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“If you can meet with triumph and disaster and treat those two impostors just the same.”
Kipling’s words have come to mind over the last fortnight. The Prime Minister has been battling with his European colleagues to secure reforms of the European Union that will enable him to recommend to the British public that we vote to remain in the EU.
To his friends and allies he is securing victory as one concession after another is secured from his unwilling fellow heads of government. For them he is triumphing. To his critics and foes these victories are hollow and the concessions worthless. They fear disaster if the UK misses this once in a lifetime opportunity to get bag and baggage out of a European Union they believe we never should have joined.
As so often in the political world the truth lies firmly in between these two impostors.
Cameron’s achievements are significant. Of that there can be no serious doubt. For months we were told that any restrictions on welfare benefits for EU workers in Britain would be against EU law and undeliverable. Now the negotiation the Prime Minister is having is not about whether but about how the benefits could be removed for the stipulated four years.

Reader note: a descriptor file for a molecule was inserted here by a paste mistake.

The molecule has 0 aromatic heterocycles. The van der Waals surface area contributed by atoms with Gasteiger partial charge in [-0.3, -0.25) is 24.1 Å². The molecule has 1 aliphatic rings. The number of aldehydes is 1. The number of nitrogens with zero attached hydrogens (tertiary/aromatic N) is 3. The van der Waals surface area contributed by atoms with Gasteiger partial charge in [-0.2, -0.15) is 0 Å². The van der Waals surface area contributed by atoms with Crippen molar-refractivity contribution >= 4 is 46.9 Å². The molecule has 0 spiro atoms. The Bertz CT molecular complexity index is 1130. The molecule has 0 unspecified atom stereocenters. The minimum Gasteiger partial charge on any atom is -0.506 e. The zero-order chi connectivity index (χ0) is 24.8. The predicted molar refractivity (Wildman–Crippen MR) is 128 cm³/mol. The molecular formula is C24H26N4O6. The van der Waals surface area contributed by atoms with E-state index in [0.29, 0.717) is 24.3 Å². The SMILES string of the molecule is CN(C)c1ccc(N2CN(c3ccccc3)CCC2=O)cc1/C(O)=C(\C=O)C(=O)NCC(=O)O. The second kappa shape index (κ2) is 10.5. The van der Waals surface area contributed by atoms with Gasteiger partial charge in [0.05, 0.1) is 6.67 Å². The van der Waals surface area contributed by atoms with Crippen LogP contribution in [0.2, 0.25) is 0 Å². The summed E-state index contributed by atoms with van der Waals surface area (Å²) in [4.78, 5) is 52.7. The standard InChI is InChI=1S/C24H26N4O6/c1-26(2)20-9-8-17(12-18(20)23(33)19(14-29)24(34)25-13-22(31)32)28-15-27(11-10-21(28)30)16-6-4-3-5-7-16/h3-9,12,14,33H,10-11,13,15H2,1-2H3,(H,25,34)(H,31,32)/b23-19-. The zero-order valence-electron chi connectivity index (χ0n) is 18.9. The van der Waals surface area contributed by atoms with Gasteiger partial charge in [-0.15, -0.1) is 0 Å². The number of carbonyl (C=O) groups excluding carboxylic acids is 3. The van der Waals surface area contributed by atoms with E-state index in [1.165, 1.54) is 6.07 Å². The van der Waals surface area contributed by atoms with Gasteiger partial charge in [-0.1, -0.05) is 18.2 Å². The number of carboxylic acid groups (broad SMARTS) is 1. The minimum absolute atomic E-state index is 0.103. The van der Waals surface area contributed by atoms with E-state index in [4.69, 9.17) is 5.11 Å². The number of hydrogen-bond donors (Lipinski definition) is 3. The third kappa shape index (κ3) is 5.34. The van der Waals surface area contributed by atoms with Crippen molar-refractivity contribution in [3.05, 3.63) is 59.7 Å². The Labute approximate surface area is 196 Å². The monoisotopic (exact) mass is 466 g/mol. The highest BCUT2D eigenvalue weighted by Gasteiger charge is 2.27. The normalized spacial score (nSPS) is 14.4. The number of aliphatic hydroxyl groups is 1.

Likewise, it is now accepted that Eurozone countries, 19 of the 28 member states, caucusing by themselves, will not be able to alter the Single Market and, in particular, disadvantage the City of London. Any proposals relevant to the Single Market will need to be determined by the full EU membership.
For me the crucial achievement for the long term is not that on welfare benefits, politically important though it is. Historic is the clear acceptance that the United Kingdom will be under no obligation to accept that “ever closer union” means further integration into the EU. That is, unless we are…